“If I had known earlier, things could be different,” she added.

Christenson found out that based on her family history, she had a 30 percent chance of having the BRCA 1 or BRCA 2 gene. Testing showed that she carried the BRCA 2 gene (see genetics sidebar).

“To me, knowledge is power,” she said. She gathered as much information as she could and then sent it to her extended family, urging them to undergo testing.

“My sister tested negative, but a cousin on my father’s side was positive,” she said.

Christenson added that there is a lot of misinformation about female hereditary cancers, and that often much focus is put on the mother’s side of the family.

“If you do have cancer and are looking at genetics, don’t just look at the mother’s side,” she urged. “I was asked about my family history, and there was nothing on my mom’s side. This came from my dad’s side.

“There’s a 50-50 chance of passing along this gene to your children,” she added. “People need to be aware.”

That’s what Christenson is trying to do – make people aware.

“I just want to get the word out,” she said. “Pay attention to your symptoms, know the signs and act quickly. Be your own health advocate. Dig further for information, know your family history and don’t always take the doctor’s word.

“Take it down before it gets you.”


Known as the silent killer, ovarian cancer begins in the ovaries and forms tumors that can easily spread. It often goes undetected until it has spread within the pelvis and abdomen. At this stage, it is difficult to treat and is often fatal. It is the leading cause of death from female reproductive cancers.


Everyone has two copies of each gene – one from each parent. Heredity cancer occurs when a person is born with changes or mutations in one copy of a damage-controlling gene, which normally protects against cancer. In the majority of these cases, the changes were inherited from one parent.

People with an inherited gene change have a 50 percent chance of passing the mutation to each of their children. These changes can increase the risk for cancers in different parts of the body, but do not increase the risk for every type of cancer. Not everyone born with the gene change will develop cancer.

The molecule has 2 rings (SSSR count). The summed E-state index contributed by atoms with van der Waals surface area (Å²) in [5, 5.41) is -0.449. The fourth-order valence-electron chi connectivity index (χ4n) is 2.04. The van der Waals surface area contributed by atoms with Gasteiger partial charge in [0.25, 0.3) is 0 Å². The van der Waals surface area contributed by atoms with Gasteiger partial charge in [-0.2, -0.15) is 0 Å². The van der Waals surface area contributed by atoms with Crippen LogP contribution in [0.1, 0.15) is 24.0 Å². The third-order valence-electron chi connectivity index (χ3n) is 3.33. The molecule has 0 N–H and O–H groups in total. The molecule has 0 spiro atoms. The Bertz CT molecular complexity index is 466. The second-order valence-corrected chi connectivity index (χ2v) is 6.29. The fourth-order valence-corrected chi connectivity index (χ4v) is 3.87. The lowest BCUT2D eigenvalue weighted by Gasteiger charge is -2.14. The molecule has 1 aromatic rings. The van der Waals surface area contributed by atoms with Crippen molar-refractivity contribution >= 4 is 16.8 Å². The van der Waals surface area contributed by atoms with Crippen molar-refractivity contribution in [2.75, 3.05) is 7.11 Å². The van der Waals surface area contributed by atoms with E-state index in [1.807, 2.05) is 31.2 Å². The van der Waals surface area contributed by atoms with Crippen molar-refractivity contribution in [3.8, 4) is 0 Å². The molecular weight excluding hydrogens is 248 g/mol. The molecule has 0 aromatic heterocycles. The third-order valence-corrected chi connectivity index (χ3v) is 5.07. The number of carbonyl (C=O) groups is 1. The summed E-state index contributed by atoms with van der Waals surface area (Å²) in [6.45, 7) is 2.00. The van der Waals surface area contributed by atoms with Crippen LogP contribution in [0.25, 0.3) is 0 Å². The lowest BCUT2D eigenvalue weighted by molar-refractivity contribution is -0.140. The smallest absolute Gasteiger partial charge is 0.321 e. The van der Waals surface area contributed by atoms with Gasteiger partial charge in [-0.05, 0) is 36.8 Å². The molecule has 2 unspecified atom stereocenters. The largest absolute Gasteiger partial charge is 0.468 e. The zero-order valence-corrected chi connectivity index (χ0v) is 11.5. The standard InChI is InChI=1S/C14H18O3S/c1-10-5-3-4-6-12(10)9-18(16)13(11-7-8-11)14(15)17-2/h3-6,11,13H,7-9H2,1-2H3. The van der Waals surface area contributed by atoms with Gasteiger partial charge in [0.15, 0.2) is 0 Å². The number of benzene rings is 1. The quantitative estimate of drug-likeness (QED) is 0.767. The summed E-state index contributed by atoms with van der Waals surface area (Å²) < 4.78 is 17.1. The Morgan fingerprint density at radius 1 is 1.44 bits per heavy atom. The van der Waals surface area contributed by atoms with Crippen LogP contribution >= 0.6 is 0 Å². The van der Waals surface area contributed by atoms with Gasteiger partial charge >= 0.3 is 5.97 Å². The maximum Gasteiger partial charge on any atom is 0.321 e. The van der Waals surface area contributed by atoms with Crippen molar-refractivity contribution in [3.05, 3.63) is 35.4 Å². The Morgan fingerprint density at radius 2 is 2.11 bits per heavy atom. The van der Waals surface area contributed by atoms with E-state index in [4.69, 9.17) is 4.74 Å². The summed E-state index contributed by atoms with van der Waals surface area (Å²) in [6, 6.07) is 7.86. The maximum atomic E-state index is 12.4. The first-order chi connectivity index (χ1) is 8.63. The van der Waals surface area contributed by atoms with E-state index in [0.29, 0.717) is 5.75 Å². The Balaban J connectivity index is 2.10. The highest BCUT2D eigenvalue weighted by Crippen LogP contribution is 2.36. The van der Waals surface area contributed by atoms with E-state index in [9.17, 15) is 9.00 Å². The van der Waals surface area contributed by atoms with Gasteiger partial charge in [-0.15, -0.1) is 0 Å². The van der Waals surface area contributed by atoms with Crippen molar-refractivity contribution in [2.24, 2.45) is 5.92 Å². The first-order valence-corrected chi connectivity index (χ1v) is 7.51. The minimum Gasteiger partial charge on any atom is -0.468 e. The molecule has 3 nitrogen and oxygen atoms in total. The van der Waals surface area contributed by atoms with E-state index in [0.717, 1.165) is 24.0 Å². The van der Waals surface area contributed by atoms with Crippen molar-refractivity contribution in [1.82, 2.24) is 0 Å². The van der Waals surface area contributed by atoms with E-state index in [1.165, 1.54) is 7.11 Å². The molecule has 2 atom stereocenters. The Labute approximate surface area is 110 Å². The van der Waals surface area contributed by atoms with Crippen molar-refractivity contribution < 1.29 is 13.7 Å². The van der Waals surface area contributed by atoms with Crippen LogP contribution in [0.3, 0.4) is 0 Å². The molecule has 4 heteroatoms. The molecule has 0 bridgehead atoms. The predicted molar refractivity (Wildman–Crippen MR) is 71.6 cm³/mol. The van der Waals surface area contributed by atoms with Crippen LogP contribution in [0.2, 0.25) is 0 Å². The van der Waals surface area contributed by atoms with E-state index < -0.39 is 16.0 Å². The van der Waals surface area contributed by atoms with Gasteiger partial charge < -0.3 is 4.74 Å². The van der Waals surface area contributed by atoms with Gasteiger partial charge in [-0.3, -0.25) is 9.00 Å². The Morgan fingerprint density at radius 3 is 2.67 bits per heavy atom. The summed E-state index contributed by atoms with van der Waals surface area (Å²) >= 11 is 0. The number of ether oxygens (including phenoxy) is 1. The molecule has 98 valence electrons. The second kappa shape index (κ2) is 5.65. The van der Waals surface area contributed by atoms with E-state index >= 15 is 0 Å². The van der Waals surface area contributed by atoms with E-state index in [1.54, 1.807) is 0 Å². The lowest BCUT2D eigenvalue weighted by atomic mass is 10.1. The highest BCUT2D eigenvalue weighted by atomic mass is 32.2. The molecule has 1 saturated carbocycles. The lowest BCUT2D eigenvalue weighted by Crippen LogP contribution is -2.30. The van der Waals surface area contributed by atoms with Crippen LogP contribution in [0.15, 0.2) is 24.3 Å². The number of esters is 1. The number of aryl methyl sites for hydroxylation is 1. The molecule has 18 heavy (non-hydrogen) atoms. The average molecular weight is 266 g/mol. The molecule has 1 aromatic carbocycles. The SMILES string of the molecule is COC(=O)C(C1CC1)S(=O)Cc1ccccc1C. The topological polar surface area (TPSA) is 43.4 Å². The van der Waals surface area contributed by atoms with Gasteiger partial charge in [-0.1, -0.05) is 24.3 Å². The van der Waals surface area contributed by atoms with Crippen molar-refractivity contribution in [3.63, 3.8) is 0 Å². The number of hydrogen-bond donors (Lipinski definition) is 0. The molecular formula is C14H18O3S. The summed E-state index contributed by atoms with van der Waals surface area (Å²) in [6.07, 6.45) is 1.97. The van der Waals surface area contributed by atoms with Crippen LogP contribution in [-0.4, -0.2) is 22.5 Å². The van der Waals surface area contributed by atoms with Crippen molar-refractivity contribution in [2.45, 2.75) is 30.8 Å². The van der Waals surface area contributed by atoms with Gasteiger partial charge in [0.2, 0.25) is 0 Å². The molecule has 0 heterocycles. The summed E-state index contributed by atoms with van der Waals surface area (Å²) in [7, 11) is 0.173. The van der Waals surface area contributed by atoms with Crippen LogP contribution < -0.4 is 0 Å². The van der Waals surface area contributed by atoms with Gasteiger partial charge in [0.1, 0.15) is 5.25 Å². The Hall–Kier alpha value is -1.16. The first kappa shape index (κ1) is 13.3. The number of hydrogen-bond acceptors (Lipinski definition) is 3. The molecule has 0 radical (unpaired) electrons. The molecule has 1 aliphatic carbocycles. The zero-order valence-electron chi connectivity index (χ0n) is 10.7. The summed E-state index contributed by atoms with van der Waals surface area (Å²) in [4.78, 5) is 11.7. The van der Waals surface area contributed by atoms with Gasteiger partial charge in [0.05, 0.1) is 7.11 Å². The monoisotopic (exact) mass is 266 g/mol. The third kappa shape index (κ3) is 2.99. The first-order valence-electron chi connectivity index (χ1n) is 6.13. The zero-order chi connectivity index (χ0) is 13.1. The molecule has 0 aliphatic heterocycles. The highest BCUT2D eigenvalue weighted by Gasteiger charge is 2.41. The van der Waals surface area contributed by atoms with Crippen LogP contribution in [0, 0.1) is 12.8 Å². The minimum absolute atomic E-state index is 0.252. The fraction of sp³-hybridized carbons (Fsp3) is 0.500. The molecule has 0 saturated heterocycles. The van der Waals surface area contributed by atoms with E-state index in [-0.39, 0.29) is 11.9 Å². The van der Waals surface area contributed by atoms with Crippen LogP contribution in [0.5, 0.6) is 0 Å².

• Abdominal pressure, fullness, swelling or bloating.

• Pelvic discomfort or pain.

• Persistent indigestion, gas, nausea.

• Changes in bowel habits, such as constipation.

• Changes in bladder habits, including a frequent need to urinate.

• Loss of appetite or quickly feeling full.

• Increased abdominal girth or clothes fitting tighter around waist.

• A persistent lack of energy.

• Low back pain.


• A woman’s lifetime risk of developing invasive ovarian cancer is 1 in 71.

• A woman’s lifetime risk of dying from invasive ovarian cancer is 1 in 95.

• Ovarian cancer primarily develops in women older than 45, however, it does occur in young women as well.

• From 2005 to 2009, the median age at diagnosis was 63. From the same period, the median age at death from ovarian cancer was 71.


Ovarian cancer survival rates are much lower than other cancers that affect women.

• Overall, the 10-year relative survival rate for ovarian cancer patients is 39 percent.

• The relative five-year survival rate is 46 percent. Survival rates vary depending on the stage of diagnosis.

• Fewer than 20 percent of ovarian cancer patients are diagnosed early.

• Women diagnosed with ovarian cancer in 1975 experienced a five-year survival rate of 34.8 percent; today, the American Cancer Society estimates the rate to be 46 percent.

Tara Bitzan

Tara Bitzan is editor of the Echo Press. She joined the company in 1991 as a news reporter. A lifelong resident of Douglas County, Tara graduated from Brandon High School and earned a bachelor of arts degree in mass communications and English with a minor in Scandinavian Studies from Moorhead State University. She and her husband, Dennis, and their children live near Alexandria.